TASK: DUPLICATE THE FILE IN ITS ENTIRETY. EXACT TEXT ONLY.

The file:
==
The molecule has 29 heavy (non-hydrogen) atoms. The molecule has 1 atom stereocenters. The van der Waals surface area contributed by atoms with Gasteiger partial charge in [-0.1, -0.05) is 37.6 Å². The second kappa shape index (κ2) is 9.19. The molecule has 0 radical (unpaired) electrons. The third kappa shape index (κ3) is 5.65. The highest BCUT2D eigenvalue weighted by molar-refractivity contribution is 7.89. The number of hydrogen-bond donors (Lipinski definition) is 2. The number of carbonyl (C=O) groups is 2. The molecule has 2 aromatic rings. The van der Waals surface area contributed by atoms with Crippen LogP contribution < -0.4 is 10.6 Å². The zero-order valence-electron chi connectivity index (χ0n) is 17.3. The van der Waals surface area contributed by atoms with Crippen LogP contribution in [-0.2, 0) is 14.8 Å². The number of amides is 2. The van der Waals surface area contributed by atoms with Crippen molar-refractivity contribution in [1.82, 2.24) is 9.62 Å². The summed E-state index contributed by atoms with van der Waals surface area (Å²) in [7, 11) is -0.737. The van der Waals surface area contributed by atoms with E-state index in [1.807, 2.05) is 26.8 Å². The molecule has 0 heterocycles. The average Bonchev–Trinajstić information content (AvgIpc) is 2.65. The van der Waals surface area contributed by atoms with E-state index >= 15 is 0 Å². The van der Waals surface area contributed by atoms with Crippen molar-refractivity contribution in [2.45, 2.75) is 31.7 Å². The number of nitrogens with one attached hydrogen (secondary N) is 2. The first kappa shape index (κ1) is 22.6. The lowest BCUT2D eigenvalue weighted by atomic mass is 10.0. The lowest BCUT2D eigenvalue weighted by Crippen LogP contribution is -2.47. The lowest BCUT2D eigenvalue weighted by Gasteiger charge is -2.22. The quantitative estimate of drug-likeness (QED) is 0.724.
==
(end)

The molecule has 29 heavy (non-hydrogen) atoms. The molecule has 1 atom stereocenters. The van der Waals surface area contributed by atoms with Gasteiger partial charge in [-0.1, -0.05) is 37.6 Å². The second kappa shape index (κ2) is 9.19. The molecule has 0 radical (unpaired) electrons. The third kappa shape index (κ3) is 5.65. The highest BCUT2D eigenvalue weighted by molar-refractivity contribution is 7.89. The number of hydrogen-bond donors (Lipinski definition) is 2. The number of carbonyl (C=O) groups is 2. The molecule has 2 aromatic rings. The van der Waals surface area contributed by atoms with Crippen LogP contribution < -0.4 is 10.6 Å². The zero-order valence-electron chi connectivity index (χ0n) is 17.3. The van der Waals surface area contributed by atoms with Crippen LogP contribution in [-0.2, 0) is 14.8 Å². The number of amides is 2. The van der Waals surface area contributed by atoms with Crippen molar-refractivity contribution in [1.82, 2.24) is 9.62 Å². The summed E-state index contributed by atoms with van der Waals surface area (Å²) in [7, 11) is -0.737. The van der Waals surface area contributed by atoms with E-state index in [1.807, 2.05) is 26.8 Å². The molecule has 0 heterocycles. The average Bonchev–Trinajstić information content (AvgIpc) is 2.65. The van der Waals surface area contributed by atoms with E-state index >= 15 is 0 Å². The van der Waals surface area contributed by atoms with Crippen molar-refractivity contribution in [2.45, 2.75) is 31.7 Å². The number of nitrogens with one attached hydrogen (secondary N) is 2. The first kappa shape index (κ1) is 22.6. The lowest BCUT2D eigenvalue weighted by atomic mass is 10.0. The lowest BCUT2D eigenvalue weighted by Crippen LogP contribution is -2.47. The lowest BCUT2D eigenvalue weighted by Gasteiger charge is -2.22. The quantitative estimate of drug-likeness (QED) is 0.724.